Performing us and the others. Latino identification through expressive culture in a Texan theater company
Løchen, Mari Garaas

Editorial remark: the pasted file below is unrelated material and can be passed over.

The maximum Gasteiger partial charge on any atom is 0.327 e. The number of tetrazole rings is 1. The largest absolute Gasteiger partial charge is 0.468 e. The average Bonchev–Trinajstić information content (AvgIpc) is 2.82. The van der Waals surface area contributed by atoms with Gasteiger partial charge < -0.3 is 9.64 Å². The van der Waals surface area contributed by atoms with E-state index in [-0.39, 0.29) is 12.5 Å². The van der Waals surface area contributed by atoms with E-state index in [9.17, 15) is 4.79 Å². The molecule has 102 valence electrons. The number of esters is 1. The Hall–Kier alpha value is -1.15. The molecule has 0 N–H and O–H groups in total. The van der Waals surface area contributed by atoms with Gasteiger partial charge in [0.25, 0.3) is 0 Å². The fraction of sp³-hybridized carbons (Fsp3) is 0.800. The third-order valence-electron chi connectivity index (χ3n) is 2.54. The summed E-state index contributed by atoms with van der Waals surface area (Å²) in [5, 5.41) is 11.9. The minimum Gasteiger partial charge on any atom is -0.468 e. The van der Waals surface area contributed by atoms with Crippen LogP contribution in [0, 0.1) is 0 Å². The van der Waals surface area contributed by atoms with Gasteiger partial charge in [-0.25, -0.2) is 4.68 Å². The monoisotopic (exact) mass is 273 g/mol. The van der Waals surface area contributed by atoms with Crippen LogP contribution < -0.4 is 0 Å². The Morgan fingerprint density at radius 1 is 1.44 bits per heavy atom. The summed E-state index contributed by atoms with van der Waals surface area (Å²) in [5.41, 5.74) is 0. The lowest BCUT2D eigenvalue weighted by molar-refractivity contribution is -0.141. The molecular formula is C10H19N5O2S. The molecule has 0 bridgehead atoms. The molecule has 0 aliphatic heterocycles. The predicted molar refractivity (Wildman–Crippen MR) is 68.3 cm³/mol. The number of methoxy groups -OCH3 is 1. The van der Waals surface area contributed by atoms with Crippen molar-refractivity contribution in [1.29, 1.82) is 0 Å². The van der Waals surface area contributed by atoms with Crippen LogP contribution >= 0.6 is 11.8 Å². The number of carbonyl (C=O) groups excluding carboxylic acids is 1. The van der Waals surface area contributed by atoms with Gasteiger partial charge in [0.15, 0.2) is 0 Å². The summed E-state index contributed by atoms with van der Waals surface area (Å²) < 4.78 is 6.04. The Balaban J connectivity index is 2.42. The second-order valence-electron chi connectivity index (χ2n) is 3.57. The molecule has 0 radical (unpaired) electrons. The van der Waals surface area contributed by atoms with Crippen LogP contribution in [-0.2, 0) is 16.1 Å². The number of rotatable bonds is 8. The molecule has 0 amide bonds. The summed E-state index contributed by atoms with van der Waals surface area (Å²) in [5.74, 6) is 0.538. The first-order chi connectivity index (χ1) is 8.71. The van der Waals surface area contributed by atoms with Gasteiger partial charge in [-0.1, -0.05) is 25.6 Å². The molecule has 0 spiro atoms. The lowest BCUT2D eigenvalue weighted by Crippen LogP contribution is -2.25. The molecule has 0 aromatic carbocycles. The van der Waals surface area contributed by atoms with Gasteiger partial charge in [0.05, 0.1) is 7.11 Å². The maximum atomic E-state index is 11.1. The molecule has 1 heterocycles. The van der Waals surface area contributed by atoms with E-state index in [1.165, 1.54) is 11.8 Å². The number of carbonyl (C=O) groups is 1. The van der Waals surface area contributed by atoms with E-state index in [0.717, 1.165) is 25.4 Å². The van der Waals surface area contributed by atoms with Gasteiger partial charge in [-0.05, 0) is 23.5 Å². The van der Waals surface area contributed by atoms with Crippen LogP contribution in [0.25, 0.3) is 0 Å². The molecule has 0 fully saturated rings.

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When represented in media, Latinos in the United States are often associated with immigration, border control, drug dealing, gangs or the rising use of Spanish in the U.S. The large and heterogeneous Latino population has been reduced to simple representations in the public sphere. In this thesis I analyze how Latino identity is being expressed through performing arts, and what circumstances influence the creation of these cultural expressions. More specifically I explore how a group of middle class Latino artists in Austin, Texas use expressive culture like theater, humor and joking when they communicate how it is like to be Latino in the United States. With the theater company Encuentros as a vantage point, and trough an analysis of a theatrical production and everyday interaction, I argue that among cast and crew members of the theater company Encuentros, difficult topics concerning Latinos in the United States are being reflected and debated through the use of comedy theater, humor and joking. And these expressions, as well as the cast and crew's views of themselves and Others, are influenced by a dialectic relationship between governmental categorization, mainstream stereotyping and in-group identification. Performing arts and the use of humor can reveal much about social relationships and identity management between people living close to the U.S. - Mexican border. With this thesis I wish to contribute to a broader insight and understanding of Latino lives and the making of Latino popular culture in the Southwest, which extends beyond the one-sided mainstream views of Latinos in the United States.